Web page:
I’ve been meaning to comment on Abe’s comments on my Myspace vs. Friendster post, but now comes along something else interesting:
This is well done and interesting. I’ve got nothing to argue with here, per se. But what’s interesting to me is that Facebook has only been open to anyone since September. Now that everyone can sign up, will it remain a status-symbol social network? Any my point about control remains. If Facebook gives users more options and Myspace tries to force everyone to use their tools, will people stick around? People choose Myspace over Friendster* because it was less restrictive.
It’s also worth noting that teens under 18 only make up 12% of Myspace users. But some of the same social stratification may apply for older users as well. I signed up for Facebook in September because several friends of mine who were in college around 2005 use Facebook exclusively. People who aren’t in college and don’t know anyone in college are less likely to want to sign up because the networks for them are smaller.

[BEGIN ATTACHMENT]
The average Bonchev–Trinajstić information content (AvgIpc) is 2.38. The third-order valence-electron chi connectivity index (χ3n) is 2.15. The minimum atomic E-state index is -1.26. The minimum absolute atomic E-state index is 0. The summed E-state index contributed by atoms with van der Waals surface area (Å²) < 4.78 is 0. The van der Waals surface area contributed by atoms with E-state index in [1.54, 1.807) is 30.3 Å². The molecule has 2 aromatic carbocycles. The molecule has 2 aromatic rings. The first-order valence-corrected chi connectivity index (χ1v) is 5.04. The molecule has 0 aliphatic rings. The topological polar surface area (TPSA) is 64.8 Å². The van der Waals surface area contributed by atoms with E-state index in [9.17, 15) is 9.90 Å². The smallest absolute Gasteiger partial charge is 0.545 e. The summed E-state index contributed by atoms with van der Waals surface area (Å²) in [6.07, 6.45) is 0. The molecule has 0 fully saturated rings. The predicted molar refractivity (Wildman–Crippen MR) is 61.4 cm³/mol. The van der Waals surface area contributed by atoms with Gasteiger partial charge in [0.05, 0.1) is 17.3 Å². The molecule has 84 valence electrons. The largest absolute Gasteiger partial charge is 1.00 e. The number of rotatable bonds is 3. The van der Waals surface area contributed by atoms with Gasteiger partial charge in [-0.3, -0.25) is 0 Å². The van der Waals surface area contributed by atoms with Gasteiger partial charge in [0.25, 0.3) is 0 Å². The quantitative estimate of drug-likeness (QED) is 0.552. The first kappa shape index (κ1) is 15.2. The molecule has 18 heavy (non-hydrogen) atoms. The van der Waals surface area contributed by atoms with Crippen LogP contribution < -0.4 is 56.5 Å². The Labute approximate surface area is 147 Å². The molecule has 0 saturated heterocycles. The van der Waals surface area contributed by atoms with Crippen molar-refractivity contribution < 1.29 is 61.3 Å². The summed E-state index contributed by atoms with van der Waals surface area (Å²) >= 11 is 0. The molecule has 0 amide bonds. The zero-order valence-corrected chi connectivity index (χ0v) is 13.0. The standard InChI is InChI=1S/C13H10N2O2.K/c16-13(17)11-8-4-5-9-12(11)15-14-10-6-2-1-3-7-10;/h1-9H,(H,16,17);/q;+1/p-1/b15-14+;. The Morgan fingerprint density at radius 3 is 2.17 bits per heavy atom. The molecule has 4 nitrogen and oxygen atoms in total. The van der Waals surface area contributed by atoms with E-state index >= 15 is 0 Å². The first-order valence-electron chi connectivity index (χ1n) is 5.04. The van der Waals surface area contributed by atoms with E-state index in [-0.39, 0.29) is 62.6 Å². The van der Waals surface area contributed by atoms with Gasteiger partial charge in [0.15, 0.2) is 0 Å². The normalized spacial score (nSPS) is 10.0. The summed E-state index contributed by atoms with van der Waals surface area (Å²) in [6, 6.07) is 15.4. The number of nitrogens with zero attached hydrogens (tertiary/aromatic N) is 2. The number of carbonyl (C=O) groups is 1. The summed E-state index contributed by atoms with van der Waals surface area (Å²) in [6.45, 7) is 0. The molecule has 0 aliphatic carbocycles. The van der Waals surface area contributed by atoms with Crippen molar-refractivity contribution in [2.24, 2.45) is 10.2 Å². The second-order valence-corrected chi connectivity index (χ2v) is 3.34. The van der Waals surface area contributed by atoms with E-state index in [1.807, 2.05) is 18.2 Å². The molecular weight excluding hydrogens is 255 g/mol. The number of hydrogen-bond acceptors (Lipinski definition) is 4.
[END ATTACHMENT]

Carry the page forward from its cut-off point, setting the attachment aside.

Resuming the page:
As to Abe’s point about Myspace and music… I think Myspace will continue to be relevant for musicians, actually. It’s one area where Myspace is genuinely useful. I’ve been using it to book acts for esoZone. But before I started book musicians, there was nothing that Myspace offered me in terms of music that I needed to be registered user for, other than updates from the bands and the signal to noise ratio got pretty bad.